Roger Knight reports on the measures the insurance industry took to clamp down on those trying to defraud the system after the UK floods of 2007.
When you are up to your knees in alligators, it is hard to remember that the objective was to drain the swamp - or so the saying goes. The analogy was never more appropriate than in the summer of 2007, when the heavens opened and stayed open until large areas of Britain resembled a swamp.
And, just when everyone thought it was safe to go back in the water, the meteorological tap was turned on again, creating more misery for thousands. The first downpour, described as a one-in-100-year event, was followed by another some 10 days later.
What was the upshot for the insurance industry? Thousands of customers calling their brokers or insurers for help; call centres all but overwhelmed; all available resources from insurers and their supplier partners mobilised; resources deployed to the scene of the worst affected areas and surge plans activated.
But there was another dimension few people mentioned at the time: unscrupulous, opportunist fraudsters plotting to exploit the tragedy and defraud their insurers. If the test of insurance is when a claim is made, the insurance industry acquitted itself admirably and delivered a great response to its customers. But even as it was doing its best to look after traumatised, and sometimes homeless, flood victims, others were looking for the opportunity to defraud.
But most of the market was ready for them, including fraud management and prevention firmly in emergency plans. This saved insurance companies more than £2.5m in fraudulent claims arising from that wet fortnight.
So, what did the industry do that was different? Building on the lessons learned in previous floods, insurers tended to deploy experienced fraud managers to work as part of loss adjusters' project teams and to co-ordinate the counter-fraud response. A combined focus was placed on resolving genuine claims swiftly while taking appropriate steps to ensure that fraudsters did not take advantage of these events. A typical approach to ensure this happened included regular briefings on how fraud can manifest itself in flood claims, being constantly aware of the usual fraud indicators, watching out for unscrupulous contractors and making sure that special investigations techniques were applied.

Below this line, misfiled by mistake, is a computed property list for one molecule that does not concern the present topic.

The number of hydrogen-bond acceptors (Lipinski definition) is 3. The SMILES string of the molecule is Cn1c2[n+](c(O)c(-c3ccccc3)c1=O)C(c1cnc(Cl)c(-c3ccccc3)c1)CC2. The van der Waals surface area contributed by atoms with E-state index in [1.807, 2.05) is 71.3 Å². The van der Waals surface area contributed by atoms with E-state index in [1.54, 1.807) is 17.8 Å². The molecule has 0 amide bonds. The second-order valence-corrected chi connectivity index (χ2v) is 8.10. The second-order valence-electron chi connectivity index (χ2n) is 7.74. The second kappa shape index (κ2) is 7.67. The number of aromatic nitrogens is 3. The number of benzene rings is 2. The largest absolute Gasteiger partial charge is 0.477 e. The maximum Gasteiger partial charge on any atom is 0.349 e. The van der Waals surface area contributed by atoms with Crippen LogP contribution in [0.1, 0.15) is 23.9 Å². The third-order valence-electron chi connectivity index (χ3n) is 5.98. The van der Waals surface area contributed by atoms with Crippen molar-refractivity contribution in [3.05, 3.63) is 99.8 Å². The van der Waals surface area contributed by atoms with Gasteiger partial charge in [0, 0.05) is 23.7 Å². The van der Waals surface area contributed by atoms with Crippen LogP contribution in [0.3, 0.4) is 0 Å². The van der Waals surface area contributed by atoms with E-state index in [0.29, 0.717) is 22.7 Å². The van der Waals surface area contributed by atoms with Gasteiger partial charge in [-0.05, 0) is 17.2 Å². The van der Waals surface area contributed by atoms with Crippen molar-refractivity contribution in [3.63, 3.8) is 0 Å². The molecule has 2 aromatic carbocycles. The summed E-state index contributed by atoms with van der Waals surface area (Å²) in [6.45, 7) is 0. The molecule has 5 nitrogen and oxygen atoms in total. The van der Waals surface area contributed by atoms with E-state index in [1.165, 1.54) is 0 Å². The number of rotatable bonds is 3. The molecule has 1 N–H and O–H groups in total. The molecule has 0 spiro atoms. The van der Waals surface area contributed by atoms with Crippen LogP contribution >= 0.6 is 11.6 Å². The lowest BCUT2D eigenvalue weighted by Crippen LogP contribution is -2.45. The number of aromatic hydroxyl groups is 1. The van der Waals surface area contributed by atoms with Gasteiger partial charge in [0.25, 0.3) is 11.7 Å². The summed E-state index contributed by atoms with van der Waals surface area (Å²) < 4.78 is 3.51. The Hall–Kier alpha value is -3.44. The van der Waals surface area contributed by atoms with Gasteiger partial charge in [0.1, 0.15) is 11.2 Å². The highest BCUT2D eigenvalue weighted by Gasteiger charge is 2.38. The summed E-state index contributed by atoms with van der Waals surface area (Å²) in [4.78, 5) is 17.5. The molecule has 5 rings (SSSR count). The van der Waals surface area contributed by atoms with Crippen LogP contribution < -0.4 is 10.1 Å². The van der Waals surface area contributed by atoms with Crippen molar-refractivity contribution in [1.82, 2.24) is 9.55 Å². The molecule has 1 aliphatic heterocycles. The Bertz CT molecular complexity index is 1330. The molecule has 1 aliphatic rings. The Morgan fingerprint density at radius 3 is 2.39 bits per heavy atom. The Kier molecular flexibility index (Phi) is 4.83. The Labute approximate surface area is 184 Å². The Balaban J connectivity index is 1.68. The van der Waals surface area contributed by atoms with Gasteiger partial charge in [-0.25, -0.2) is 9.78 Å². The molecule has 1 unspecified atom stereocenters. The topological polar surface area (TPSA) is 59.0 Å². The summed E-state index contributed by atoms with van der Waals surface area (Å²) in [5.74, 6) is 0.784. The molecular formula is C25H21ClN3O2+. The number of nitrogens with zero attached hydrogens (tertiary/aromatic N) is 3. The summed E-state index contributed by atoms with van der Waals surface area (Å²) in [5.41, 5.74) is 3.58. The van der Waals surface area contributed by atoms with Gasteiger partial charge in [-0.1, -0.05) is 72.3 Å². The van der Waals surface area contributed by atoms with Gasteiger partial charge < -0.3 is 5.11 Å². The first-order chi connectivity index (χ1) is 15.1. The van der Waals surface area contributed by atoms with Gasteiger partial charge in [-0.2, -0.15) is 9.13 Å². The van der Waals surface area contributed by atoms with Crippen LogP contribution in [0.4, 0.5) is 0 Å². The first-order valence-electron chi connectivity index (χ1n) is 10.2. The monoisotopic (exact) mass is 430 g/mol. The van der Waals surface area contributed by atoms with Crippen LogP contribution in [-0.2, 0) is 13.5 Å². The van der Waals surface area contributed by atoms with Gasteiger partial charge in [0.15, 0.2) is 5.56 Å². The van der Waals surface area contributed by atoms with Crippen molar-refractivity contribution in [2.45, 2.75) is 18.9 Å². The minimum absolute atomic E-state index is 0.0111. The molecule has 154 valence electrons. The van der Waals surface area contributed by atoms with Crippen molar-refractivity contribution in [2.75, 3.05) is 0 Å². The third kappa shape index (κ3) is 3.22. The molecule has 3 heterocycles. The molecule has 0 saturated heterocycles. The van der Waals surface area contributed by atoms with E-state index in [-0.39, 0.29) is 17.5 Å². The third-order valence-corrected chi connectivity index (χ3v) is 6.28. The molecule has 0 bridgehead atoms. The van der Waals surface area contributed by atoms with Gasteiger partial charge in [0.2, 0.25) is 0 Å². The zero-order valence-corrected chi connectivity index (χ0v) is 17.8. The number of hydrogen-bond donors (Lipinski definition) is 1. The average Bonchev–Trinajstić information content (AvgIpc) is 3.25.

If the claims management industry was going to deliver cost savings to insurers by pinpointing fraudulent claims, it simply was not possible to overlook any indicators of potential fraud. This meant thinking about how fraud indicators applied to flood claims and focusing on those where the alleged loss date was within a few days of the inception of the policy.
Why is this important? In some instances, uninsured victims might be tempted to buy insurance after the event and then change the circumstances to fit the cover. Certain examples of this arose in the aftermath of the floods, such as the man who was on the phone to his insurance company buying cover as the water was lapping around his feet.